Survey Variable: Reasons for Own Status

In addition to their beliefs about the reasons for status difference in society, it also matters what people think are the reasons for their own status. Do they prioritise the same explanations for status difference in general as they do for their own status, or do they emphasise different things? After asking them to select and rank their top reasons for status difference in society, the survey asked respondents to rank the same set of reasons as explanations for their own status, picking at least their top three. The results can be seen in Figure 1 (above, using weighted data).[1]

By far the most popular explanation for own status is hard work (panel B), which is ranked as the most important explanation by half of people (50.0%) and in the top three explanations by more than four fifths (81.3%). No other explanation comes close to the popularity of hard work but the second favourite is ambition (panel E), which three in ten people (30.5%) rank second and more than half (56.0%) place in their top three. Background (panel D), which was the most popular explanation for status difference in society, is the third most popular explanation for own status, with approaching half of people (47.1%) placing it in their top three. Two fifths of people (41.7%) rank luck (panel A) in their top three explanations, more than a fifth (23.3%) do so for inevitability (panel C), and the least popular explanation for own status is inequality (panel F), which is ranked in the top three by one in ten people (10.6%).

There is one particularly important conclusion that we can draw from the above results: people are much less willing to emphasise structural explanation, and especially background, for their own status than for status difference more generally. Whereas background was the most popular explanation for status difference in society, it is pushed into third place by hard work and ambition in relation to own status. Those two explanations were the second and third most selected in relation to status difference in society, so the top three reasons are the same in both cases but the prioritisation changes sharply. Thus, it seems that people are keen to take the credit (or blame) for their own statuses by emphasising individual explanations, whilst also being willing to accept that background plays a part, just much less than they think it plays in general.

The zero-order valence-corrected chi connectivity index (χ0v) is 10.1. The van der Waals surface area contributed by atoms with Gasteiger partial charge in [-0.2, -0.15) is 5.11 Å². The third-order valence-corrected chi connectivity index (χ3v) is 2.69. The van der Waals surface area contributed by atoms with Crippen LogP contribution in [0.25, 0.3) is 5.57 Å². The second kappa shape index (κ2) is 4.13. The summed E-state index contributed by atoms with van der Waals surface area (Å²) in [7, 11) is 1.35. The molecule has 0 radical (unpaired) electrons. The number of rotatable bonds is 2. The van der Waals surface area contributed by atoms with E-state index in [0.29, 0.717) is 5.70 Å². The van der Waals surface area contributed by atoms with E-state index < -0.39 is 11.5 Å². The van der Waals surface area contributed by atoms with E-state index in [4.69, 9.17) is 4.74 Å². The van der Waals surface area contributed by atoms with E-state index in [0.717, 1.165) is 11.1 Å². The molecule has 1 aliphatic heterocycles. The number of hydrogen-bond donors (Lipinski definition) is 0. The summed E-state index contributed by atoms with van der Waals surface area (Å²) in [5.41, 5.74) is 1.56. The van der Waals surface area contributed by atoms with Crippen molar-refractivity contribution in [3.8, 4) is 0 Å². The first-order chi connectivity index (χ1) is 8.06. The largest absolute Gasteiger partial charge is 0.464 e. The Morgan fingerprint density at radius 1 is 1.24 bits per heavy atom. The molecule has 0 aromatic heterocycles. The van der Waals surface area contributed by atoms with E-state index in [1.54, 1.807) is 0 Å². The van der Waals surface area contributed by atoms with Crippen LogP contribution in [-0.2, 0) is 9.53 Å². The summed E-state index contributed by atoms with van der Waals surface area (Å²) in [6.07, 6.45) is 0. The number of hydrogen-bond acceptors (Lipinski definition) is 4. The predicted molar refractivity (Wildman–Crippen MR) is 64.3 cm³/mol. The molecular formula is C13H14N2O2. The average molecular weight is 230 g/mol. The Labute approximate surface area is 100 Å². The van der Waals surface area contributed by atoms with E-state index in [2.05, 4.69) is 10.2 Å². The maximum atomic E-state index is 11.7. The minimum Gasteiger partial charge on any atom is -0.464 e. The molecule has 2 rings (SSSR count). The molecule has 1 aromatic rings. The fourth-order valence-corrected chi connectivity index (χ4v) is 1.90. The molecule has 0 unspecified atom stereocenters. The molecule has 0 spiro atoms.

ariable namespriv_own_luck, priv_own_hardwork,
priv_own_inevitable, priv_own_background,
priv_own_ambition, priv_own_inequality,
priv_own_other, priv_own_backnot
Number of cases1,405
Number of categories8
Categories to code as missingNone
Cases to code as missingNone
Recoded variable namespr_roh_ir, pr_rov_ir, pr_rob_ir, pr_roa_ir,
pr_roq_ir, pr_roo_ir
Number of cases1,405
Number of categories8-9
New and old categoriesThe original variables were inverse
recoded so that higher values represent
higher ranking of an explanation. As such
the new and old variable values are:
– ‘Not selected’ (0) = ‘Skipped’ (8)
– ‘Ranked seventh’ (1) = ‘Ranked seventh’ (7)
– ‘Ranked sixth’ (2) = ‘Ranked sixth’ (6)
– ‘Ranked fifth’ (3) = ‘Ranked fifth’ (5)
– ‘Ranked fourth’ (4) = ‘Ranked fourth’ (4)
– ‘Ranked third’ (5) = ‘Ranked third’ (3)
– ‘Ranked second’ (6) = ‘Ranked second’ (2)
– ‘Ranked first’ (7) = ‘Ranked first’ (1)
In addition, following the ranking of
explanations, those who did not select
‘background’ were asked whether they
thought it had played any part in their
status (priv_own_backnot). Those who
selected ‘Yes’ (1) were coded as ‘Selected
when prompted’ (1) on the new ranking
variable for the ‘background’ explanation
(pr_rob_ir) and each of the other ranking
categories had their numerical value
increased by one. This means that the
background explanation ranking variable
alone has nine categories.
Details of the original and recoded explanation for own status variables.

[1] See also Table A1.

Published by joegreenwoodhau

Joe Greenwood-Hau is a British Academy Postdoctoral Fellow in the School of Government & Public Policy at the University of Strathclyde, where he works on the Capital, Privilege and Political Participation in Britain and Beyond project.

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